Design features specific to the SCSU include:

  • Walls (outside of the OEIR) sealed to minimize uncontrolled air movement to and from adjacent spaces, sealed piping penetrations, and openings in electrical boxes and other component device boxes sealed with caulking.
  • Self-closing exit doors.
  • Balanced ventilation air to maintain negative pressure (inflow of air) relative to the corridor (between public corridor and the SCSU).
  • Exhaust-air grilles located low on patient-room walls.
  • Pressure-monitoring system continuously indicating airflow from adjacent spaces into the SCSU.
  • Displays of relative space pressurization at the corridor and vestibules.
  • Remote alarms at the nurses’ station.
  • Twelve-air-changes-per-hour (ACH) minimum ventilation rate of non-recirculating air (100-percent outdoor air) for the SCSU and OEIR.
  • Dedicated toilet, bath, and hand-washing facilities in each patient room.
  • Dedicated exhaust-air system serving the SCSU and OEIR.

The dedicated constant-volume exhaust system consists of three variable-speed exhaust fans. Each fan is designed at 50 percent of capacity to provide the required level of redundancy and reliability and 20-percent reserve-airflow capacity to account for final air-balance adjustments and future needs. The fans operate continuously, their speed controlled with variable-frequency drives based on a static-pressure sensor in the exhaust ductwork. Discharge from the fans is manifolded to ensure a high stack-discharge velocity.

One of the exhaust fans receives life-safety branch power; the other two receive general standby-equipment branch power. In the event of normal power loss, life-safety power is restored within 10 sec, and the first fan is re-engaged and ramps up to satisfy required minimum exhaust and directional airflows. Shortly thereafter, power to the other fans is restored, and the fans are re-engaged. Air distribution to individual spaces/rooms is by constant- and/or variable-volume, pressure-independent supply and exhaust air terminals to each temperature- and/or pressure-control zone. Pairs of supply and exhaust venturi-style air-terminal units track airflow to ensure the specified pressurization (directional airflow) is maintained. The only prerequisite for the air terminals to operate properly is sufficient duct static pressure. This is monitored via differential-pressure switches across each air valve. Additionally, automatic bubble-tight isolation dampers are provided in the supply duct to each zone.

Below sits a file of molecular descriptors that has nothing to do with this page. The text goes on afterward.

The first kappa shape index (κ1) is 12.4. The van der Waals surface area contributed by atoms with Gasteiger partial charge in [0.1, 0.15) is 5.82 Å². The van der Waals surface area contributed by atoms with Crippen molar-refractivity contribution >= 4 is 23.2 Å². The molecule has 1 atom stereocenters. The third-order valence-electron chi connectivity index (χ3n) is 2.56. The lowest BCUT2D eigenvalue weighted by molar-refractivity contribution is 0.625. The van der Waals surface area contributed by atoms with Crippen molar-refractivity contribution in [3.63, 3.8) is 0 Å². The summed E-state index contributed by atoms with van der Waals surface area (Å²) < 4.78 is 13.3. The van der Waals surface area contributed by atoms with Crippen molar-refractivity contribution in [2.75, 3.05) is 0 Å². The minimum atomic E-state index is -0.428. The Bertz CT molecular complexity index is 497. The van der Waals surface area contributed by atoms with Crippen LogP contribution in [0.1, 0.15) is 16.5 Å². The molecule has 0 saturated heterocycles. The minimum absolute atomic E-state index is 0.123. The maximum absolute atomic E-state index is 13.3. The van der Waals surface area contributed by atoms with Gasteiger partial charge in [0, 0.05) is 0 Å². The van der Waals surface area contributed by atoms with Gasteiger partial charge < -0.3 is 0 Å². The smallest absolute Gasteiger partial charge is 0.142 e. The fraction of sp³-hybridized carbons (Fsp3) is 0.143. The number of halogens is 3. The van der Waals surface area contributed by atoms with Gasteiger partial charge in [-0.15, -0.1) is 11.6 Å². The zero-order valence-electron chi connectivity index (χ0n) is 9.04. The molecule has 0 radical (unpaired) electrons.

All exhaust air-terminal units are low-leakage (less than 3 cfm at 1 in. water), with high-speed actuators (less-than-1-sec full response time) to stay within 5 percent of airflow set point. The air-terminal units' controllers are linked between supply and exhaust. If duct static pressure falls below levels required for accurate tracking, the supply-air bubble-tight dampers close, and the exhaust-air valves are commanded to a minimum position, maintaining directional airflow.

The control devices operate autonomously, even in the event communications with the overall building control system are disrupted. All of the controllers and bubble-tight dampers are provided uninterruptible power to ensure the air-terminal units track each other to maintain the specified airflow differential. All serviceable components, such as air terminals, exhaust valves, and reheat coils, are located in the interstitial space outside of the patient-care/containment area.

All exhaust ductwork for the SCSU and negative-pressure examination room on the room side of the HEPA filter is made of welded stainless steel (Figure 3). The supply ductwork is made of galvanized steel augmented with welded stainless steel. Bubble-tight dampers are provided on all supply ducts branching from the interstitial level to SCSU patient rooms and the OEIR. These are fast-acting pneumatic actuators that close upon a loss of exhaust airflow. Ductwork from the bubble-tight dampers to air devices is made of welded stainless steel.

Backflow preventers are installed in domestic-water piping running to the SCSU. When the SCSU is in isolation mode, oxygen, medical vacuum, and medical air are provided via local dedicated units. HEPA filtration is provided on the main plumbing vents leaving the SCSU.

Emergency power is provided for critical branch, life-safety, and standby equipment in the SCSU and for exhaust fans on the interstitial level as appropriate.

Electrical services for the OEIR are sealed airtight to minimize outside penetrations. A third inner layer of sheetrock prevents air migration that can occur as the result of required utility boxes and associated penetrations.